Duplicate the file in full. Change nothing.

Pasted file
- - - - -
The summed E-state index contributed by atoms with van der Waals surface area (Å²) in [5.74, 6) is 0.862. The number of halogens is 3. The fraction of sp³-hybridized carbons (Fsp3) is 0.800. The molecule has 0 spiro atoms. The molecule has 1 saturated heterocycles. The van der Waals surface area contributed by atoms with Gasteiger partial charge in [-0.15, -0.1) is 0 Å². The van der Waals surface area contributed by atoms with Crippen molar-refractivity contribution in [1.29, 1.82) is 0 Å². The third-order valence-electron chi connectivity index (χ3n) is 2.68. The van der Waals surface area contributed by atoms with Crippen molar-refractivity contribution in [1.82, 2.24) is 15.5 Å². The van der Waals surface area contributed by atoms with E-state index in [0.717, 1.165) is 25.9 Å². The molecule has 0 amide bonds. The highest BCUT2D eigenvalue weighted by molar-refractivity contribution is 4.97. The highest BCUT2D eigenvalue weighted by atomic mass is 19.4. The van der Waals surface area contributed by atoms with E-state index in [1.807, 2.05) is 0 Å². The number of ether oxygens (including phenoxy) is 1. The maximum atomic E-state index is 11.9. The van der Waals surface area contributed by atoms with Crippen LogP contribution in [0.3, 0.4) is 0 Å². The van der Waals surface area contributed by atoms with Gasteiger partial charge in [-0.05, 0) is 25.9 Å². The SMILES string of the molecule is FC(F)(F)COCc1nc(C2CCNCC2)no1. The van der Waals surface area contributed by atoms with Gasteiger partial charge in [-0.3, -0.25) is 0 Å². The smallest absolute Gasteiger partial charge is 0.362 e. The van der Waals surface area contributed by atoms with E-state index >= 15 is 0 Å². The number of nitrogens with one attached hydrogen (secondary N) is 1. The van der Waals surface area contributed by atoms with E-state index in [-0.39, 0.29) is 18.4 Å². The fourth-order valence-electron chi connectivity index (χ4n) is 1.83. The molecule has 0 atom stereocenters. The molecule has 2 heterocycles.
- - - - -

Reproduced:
The summed E-state index contributed by atoms with van der Waals surface area (Å²) in [5.74, 6) is 0.862. The number of halogens is 3. The fraction of sp³-hybridized carbons (Fsp3) is 0.800. The molecule has 0 spiro atoms. The molecule has 1 saturated heterocycles. The van der Waals surface area contributed by atoms with Gasteiger partial charge in [-0.15, -0.1) is 0 Å². The van der Waals surface area contributed by atoms with Crippen molar-refractivity contribution in [1.29, 1.82) is 0 Å². The third-order valence-electron chi connectivity index (χ3n) is 2.68. The van der Waals surface area contributed by atoms with Crippen molar-refractivity contribution in [1.82, 2.24) is 15.5 Å². The van der Waals surface area contributed by atoms with E-state index in [0.717, 1.165) is 25.9 Å². The molecule has 0 amide bonds. The highest BCUT2D eigenvalue weighted by molar-refractivity contribution is 4.97. The highest BCUT2D eigenvalue weighted by atomic mass is 19.4. The van der Waals surface area contributed by atoms with E-state index in [1.807, 2.05) is 0 Å². The number of ether oxygens (including phenoxy) is 1. The maximum atomic E-state index is 11.9. The van der Waals surface area contributed by atoms with Crippen LogP contribution in [0.3, 0.4) is 0 Å². The van der Waals surface area contributed by atoms with Gasteiger partial charge in [-0.05, 0) is 25.9 Å². The SMILES string of the molecule is FC(F)(F)COCc1nc(C2CCNCC2)no1. The van der Waals surface area contributed by atoms with Gasteiger partial charge in [-0.3, -0.25) is 0 Å². The smallest absolute Gasteiger partial charge is 0.362 e. The van der Waals surface area contributed by atoms with E-state index >= 15 is 0 Å². The number of nitrogens with one attached hydrogen (secondary N) is 1. The van der Waals surface area contributed by atoms with E-state index in [-0.39, 0.29) is 18.4 Å². The fourth-order valence-electron chi connectivity index (χ4n) is 1.83. The molecule has 0 atom stereocenters. The molecule has 2 heterocycles.